Portable learning can provide students in the developing economies new opportunities.
The non-profit organization edX will work with Facebook-led Internet.org, Airtel, Nokia and the Government of Rwanda to provide free education to students in this African country on affordable smart phones. This project, called SocialEDU, was announced by Facebook at the Mobile World Congress last week in Barcelona, Spain.
The initiative builds on the success of MOOCs
EdX will adapt course materials for local students. They will access a mobile app that will be integrated with Facebook, while Airtel provides free education data for one year and Nokia sells affordable smartphones.
The course, titled “Making Sense of Data”, will run from March 18 to April 4. It is related to Google’s Fusion Tables – a set of tools for displaying data – and it is intended to “anybody who works with data on a daily basis, such as students, teachers, journalists, and small business owners, and who wants to learn more about how to apply that information to practical problems.”
Participants will engage with course material through a combination of video and text lessons, activities, and projects. Google announces that in order to create a more engaging experience, participants will be able to access instant hangouts and live chats from the course for quick help or for direct feedback from the company experts. Students will have the opportunity to complete a final project and apply the skills they learn to earn a certificate.
The course will showcase the collaborative technology of Google and edX using cbX to run courses on Google App Engine.
With the growing acceptance of the Learning Tools Interoperability (LTI) standard, and the 2.0 version on the horizon, LMS platforms are becoming more fluid, with content flowing in and out via many third-party tools.
LTI provides an open, standard way for third-party tools to connect to any LMS (Learning Management Systems); and a wide range of outside software can be implemented. Also, as an open standard, it avoids vendor lock-in. It means that if a school migrates to another LMS, existing third-party tools that are LTI-compliant will continue to work with the new system without needing to tinker any further.
Samples of third-party applications that are sitting out on the cloud include the video capture program Panopto; the digital storytelling and collaboration app VoiceThread, the anti-plagiarism software known as Turnitin, and an asynchronous learning tool called YouSeeU that can be used for online student presentations and discussions.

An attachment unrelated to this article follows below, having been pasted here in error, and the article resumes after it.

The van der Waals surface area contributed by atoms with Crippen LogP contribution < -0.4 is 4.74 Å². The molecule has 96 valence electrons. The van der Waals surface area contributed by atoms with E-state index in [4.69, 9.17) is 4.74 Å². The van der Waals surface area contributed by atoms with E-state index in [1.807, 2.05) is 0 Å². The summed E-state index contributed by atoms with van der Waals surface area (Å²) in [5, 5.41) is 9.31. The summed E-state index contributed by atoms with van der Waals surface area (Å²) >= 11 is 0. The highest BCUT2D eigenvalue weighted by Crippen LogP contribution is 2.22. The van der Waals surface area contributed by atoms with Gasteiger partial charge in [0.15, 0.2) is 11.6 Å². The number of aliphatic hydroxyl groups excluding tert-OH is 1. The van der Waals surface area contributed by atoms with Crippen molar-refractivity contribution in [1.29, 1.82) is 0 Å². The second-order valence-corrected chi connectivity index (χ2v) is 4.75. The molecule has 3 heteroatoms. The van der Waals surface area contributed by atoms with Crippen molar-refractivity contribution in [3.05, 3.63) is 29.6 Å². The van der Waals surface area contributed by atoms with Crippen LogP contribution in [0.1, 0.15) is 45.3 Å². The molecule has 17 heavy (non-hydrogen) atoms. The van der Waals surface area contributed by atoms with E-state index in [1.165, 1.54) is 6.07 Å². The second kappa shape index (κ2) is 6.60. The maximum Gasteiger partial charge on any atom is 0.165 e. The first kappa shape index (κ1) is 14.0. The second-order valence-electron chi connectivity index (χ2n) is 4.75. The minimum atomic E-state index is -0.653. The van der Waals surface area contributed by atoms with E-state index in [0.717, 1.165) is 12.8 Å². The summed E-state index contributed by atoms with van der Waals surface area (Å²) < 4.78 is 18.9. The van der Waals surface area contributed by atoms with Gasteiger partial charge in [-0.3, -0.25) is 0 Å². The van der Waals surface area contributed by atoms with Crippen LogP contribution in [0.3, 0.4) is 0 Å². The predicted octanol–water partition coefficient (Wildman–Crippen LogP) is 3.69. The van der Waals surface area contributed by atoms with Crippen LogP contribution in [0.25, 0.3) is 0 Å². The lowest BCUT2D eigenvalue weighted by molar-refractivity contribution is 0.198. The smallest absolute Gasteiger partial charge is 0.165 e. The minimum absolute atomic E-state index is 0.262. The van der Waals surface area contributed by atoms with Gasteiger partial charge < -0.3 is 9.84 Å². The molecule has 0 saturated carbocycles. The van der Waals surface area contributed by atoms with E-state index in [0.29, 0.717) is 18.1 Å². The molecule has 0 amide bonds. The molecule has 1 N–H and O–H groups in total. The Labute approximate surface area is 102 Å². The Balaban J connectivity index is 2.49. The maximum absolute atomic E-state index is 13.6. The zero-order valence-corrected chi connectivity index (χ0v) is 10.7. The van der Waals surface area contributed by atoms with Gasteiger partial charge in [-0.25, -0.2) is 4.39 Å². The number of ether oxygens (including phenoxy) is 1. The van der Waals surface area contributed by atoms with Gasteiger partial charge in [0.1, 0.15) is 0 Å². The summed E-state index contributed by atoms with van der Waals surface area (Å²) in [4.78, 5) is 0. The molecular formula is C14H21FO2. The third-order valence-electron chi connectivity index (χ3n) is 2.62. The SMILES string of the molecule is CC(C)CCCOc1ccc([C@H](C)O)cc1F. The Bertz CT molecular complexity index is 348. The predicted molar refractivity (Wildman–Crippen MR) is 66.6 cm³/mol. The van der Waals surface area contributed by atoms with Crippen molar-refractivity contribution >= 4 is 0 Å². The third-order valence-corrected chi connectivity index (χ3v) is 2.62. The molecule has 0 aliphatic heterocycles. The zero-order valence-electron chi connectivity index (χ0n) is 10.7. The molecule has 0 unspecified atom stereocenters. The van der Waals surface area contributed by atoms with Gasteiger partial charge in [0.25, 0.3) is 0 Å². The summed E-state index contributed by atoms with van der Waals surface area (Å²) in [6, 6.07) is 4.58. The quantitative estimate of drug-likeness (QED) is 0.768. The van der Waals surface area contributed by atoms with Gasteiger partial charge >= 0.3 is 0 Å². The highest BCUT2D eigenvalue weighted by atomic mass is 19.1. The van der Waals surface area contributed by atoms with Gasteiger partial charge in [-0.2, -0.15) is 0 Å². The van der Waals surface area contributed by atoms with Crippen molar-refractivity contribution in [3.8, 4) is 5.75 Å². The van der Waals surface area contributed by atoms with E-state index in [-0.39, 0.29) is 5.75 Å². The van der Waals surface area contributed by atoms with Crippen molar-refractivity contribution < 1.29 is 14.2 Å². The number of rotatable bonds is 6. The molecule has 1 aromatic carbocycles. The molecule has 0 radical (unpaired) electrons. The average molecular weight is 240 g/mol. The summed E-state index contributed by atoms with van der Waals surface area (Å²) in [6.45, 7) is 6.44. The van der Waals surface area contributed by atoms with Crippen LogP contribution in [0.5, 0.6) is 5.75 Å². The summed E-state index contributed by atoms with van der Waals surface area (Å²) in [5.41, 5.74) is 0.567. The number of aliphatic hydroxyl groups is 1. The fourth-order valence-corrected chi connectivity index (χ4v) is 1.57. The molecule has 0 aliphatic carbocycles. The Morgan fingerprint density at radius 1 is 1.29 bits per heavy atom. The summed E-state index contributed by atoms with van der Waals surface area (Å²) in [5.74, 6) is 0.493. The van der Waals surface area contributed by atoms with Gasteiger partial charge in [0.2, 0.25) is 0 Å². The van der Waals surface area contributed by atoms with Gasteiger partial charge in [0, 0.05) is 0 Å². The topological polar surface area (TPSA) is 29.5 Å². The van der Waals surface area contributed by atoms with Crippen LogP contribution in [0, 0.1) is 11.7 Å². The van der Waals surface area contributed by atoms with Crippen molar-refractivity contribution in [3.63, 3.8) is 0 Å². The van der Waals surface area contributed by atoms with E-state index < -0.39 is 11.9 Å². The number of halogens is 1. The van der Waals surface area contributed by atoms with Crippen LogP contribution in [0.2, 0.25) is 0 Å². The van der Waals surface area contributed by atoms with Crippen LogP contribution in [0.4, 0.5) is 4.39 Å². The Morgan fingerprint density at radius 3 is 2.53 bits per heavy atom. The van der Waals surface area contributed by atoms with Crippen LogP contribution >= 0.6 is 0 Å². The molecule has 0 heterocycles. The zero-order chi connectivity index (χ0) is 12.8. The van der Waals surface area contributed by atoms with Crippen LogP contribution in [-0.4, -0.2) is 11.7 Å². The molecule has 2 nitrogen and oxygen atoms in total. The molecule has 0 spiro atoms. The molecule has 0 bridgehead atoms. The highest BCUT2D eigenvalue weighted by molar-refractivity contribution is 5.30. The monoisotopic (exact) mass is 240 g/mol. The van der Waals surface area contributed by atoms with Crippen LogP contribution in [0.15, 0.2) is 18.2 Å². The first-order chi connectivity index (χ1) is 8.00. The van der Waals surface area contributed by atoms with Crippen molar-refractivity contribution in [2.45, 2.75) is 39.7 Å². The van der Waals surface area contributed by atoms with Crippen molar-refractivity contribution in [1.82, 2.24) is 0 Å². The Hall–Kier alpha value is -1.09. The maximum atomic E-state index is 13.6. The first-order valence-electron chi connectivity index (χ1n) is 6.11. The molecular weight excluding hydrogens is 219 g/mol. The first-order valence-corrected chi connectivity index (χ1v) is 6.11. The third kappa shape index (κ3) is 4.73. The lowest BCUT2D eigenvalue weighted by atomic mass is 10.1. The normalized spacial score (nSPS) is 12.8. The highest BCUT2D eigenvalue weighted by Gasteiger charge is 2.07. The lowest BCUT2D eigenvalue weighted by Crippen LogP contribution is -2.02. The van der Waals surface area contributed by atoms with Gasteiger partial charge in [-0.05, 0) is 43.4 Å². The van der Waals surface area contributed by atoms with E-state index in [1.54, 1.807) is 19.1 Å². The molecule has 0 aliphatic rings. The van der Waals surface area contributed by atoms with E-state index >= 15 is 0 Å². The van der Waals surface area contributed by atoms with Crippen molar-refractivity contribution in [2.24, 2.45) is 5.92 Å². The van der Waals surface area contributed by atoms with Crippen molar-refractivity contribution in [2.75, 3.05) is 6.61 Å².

The Canvas LMS is leading the LTI charge. It maintains an LTI directory of compliant applications at edu-apps.org, listing over 125 apps. Included are familiar names like YouTube, Khan Academy, Twitter, WordPress, McGraw Hill Campus, CourseSmart, Ted Ed, Wikipedia and DropBox. Some apps require an administrator to install them, but others are designed for a user to plug into the LMS themselves.
A list of both platforms and tools that are certified to be LTI-compliant is maintained at www.imsglobal.org/lti/.
Some large institutions, like the University of Michigan and Western Governors University, are already building according to LTI standards.
Beginning in March of this Year, HarvardX –the University’s branch of the online learning platform edX.org– offers course content restricted to alumni. (Click here to watch the video).
This new program, called “HarvardX for Alumni” draws from pre-existing HarvardX course such as “The Ancient Greek Here” and “Fundamentals of Neuroscience,” while adding new features, such as forums and live chats with faculty, and seeking a stronger, more explicit focus on networking, both among alumni and between alumni and the University.
In addition, HarvardX for Alumni serves as an experimentation with modular courseware with original material such as interviews with faculty members.
When it is about promoting online courses and learning activities, there are many ways we use while working with our clients. Let us share some of them: